But, whether the craft and tradition can survive in an era of digital disconnection rises as a primary challenge facing the herbs and botanicals category.
Traders of the lost art
“The people out there digging now, many of them, the first time they went out digging was with their grandma or grandpa,” says Michael McGuffin, president of American Herbal Products Association (AHPA). “They learned from the elders, they learned the best practices. It’s just country knowledge: what time you harvest, how much you harvest, where you harvest, what you do after you harvest.” Yet, while there’s a long tradition, McGuffin bemoans, few young people today want to pick up the craft.
Herbalist Roy Upton, founder, executive director and editor of the American Herbal Pharmacopoeia, is concerned, too. With farmers and pickers at the low revenue end of the supply chain, he says, “there’s an incentive for younger people to give up on wildcrafting and find better wage jobs in the cities, away from the land.” It’s increasingly hard to find pickers, and with the practice being so regional, it’s difficult to fill vacancies at the prices currently being paid.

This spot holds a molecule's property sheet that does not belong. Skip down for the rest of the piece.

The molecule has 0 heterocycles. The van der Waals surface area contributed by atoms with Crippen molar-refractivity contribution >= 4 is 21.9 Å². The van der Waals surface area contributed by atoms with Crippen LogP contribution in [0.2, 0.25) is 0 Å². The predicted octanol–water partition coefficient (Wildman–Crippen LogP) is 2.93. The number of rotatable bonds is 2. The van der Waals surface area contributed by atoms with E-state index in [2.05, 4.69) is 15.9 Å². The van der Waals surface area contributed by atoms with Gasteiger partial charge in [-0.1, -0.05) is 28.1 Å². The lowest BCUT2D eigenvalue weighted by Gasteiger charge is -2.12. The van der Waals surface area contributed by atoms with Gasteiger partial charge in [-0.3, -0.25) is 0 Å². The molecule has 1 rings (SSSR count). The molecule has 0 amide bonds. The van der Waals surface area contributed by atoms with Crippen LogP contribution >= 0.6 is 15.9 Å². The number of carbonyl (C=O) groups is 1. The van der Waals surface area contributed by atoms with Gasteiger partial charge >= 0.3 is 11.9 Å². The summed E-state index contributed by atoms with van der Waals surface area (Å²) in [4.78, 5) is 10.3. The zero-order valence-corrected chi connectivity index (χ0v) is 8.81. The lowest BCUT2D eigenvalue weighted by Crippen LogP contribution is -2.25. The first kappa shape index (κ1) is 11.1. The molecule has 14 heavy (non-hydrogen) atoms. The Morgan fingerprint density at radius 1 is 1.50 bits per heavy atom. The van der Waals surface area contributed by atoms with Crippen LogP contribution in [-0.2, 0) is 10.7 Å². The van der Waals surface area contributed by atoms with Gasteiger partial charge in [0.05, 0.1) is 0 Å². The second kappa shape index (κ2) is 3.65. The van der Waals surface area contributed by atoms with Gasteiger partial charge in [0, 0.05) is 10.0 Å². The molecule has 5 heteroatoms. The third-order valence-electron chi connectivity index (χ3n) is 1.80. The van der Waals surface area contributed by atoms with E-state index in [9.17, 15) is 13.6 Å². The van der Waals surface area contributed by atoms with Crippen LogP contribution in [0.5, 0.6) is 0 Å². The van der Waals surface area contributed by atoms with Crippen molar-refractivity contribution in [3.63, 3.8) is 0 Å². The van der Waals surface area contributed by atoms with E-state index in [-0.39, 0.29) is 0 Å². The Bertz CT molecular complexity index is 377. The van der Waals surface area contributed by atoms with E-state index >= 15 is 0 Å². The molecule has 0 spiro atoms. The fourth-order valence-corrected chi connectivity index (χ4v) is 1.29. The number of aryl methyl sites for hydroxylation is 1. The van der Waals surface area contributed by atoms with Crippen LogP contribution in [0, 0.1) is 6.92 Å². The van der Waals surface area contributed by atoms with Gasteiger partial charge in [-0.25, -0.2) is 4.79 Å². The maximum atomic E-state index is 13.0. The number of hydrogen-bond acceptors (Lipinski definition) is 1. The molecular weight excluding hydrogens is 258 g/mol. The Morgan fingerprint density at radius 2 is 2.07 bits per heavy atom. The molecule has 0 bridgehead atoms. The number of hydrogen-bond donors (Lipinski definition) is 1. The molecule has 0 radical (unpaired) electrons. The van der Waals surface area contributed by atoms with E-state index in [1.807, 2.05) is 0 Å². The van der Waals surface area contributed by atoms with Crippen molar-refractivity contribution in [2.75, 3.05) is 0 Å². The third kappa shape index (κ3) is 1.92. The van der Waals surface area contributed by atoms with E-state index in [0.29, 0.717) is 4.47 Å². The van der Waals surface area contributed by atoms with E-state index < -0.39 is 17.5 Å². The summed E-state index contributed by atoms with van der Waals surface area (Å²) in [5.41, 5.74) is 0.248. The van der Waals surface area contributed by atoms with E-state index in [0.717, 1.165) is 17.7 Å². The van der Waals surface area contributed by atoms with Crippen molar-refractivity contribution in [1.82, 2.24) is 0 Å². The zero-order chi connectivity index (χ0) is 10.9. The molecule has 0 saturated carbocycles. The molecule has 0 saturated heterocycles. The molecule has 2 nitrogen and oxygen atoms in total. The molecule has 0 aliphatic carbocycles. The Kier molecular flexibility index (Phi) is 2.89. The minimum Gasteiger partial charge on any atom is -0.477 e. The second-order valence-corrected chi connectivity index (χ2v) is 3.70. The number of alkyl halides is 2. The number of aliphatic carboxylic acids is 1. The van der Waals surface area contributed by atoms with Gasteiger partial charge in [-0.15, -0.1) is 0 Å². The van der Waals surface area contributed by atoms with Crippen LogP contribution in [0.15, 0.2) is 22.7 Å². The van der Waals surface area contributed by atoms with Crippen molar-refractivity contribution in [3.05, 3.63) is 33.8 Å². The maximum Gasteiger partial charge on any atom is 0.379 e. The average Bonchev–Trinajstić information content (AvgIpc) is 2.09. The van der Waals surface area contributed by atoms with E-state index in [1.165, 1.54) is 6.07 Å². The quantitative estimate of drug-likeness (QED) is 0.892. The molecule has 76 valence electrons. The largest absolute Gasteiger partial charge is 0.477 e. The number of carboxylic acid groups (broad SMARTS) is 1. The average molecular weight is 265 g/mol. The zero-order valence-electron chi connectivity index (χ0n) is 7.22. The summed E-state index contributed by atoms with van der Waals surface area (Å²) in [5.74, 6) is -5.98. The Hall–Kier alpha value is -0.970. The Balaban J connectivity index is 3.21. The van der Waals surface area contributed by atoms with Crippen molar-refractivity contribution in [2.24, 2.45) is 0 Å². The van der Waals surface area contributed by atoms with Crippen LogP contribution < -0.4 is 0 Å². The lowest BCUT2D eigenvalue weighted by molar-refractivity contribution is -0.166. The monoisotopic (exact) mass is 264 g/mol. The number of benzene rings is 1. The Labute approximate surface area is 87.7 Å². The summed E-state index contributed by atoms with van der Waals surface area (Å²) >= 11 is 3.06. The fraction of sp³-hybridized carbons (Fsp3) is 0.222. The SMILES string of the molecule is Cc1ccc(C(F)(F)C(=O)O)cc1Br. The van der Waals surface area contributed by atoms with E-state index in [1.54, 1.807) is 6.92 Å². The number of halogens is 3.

Fletcher is unequivocal: “I see it dying all over.” The older practitioners are dying off, and their grandchildren are not picking it up. This is simple economics. “If the older gentlemen who were going out and harvesting were buying brand new iPads and driving Mercedes,” Fletcher says, “maybe the younger generation would want to get into it.”
Herb ‘n sprawl
The threat of extinction doesn’t stop at the human, cultural component. Ecosystems are threatened, too.